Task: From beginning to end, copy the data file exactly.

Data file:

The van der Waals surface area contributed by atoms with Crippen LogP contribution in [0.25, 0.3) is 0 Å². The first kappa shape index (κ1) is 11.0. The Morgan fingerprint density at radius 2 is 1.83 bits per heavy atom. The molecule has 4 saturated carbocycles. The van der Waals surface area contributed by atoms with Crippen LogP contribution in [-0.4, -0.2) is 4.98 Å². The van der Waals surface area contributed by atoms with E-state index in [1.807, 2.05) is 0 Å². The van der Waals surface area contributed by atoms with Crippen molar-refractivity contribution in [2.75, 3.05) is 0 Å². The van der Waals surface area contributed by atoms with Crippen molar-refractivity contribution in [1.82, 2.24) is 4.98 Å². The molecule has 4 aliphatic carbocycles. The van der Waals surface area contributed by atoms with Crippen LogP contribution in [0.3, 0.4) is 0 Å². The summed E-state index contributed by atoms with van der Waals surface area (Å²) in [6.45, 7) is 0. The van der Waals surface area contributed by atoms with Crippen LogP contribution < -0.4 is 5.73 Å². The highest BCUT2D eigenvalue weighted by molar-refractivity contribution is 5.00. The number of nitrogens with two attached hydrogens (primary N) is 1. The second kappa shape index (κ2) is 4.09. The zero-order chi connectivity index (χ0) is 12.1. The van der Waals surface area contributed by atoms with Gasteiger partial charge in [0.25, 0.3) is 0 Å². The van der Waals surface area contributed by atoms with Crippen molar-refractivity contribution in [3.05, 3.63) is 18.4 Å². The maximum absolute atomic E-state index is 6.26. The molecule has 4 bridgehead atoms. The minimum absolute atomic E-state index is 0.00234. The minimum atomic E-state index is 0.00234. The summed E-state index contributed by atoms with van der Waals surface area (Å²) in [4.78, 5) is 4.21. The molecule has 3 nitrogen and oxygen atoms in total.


The van der Waals surface area contributed by atoms with Crippen LogP contribution in [0.25, 0.3) is 0 Å². The first kappa shape index (κ1) is 11.0. The Morgan fingerprint density at radius 2 is 1.83 bits per heavy atom. The molecule has 4 saturated carbocycles. The van der Waals surface area contributed by atoms with Crippen LogP contribution in [-0.4, -0.2) is 4.98 Å². The van der Waals surface area contributed by atoms with E-state index in [1.807, 2.05) is 0 Å². The van der Waals surface area contributed by atoms with Crippen molar-refractivity contribution in [2.75, 3.05) is 0 Å². The van der Waals surface area contributed by atoms with Crippen molar-refractivity contribution in [1.82, 2.24) is 4.98 Å². The molecule has 4 aliphatic carbocycles. The van der Waals surface area contributed by atoms with Crippen LogP contribution in [0.3, 0.4) is 0 Å². The summed E-state index contributed by atoms with van der Waals surface area (Å²) in [6.45, 7) is 0. The van der Waals surface area contributed by atoms with Crippen LogP contribution < -0.4 is 5.73 Å². The highest BCUT2D eigenvalue weighted by molar-refractivity contribution is 5.00. The number of nitrogens with two attached hydrogens (primary N) is 1. The second kappa shape index (κ2) is 4.09. The zero-order chi connectivity index (χ0) is 12.1. The van der Waals surface area contributed by atoms with Gasteiger partial charge in [0.25, 0.3) is 0 Å². The van der Waals surface area contributed by atoms with Crippen molar-refractivity contribution in [3.05, 3.63) is 18.4 Å². The maximum absolute atomic E-state index is 6.26. The molecule has 4 bridgehead atoms. The minimum absolute atomic E-state index is 0.00234. The minimum atomic E-state index is 0.00234. The summed E-state index contributed by atoms with van der Waals surface area (Å²) in [4.78, 5) is 4.21. The molecule has 3 nitrogen and oxygen atoms in total.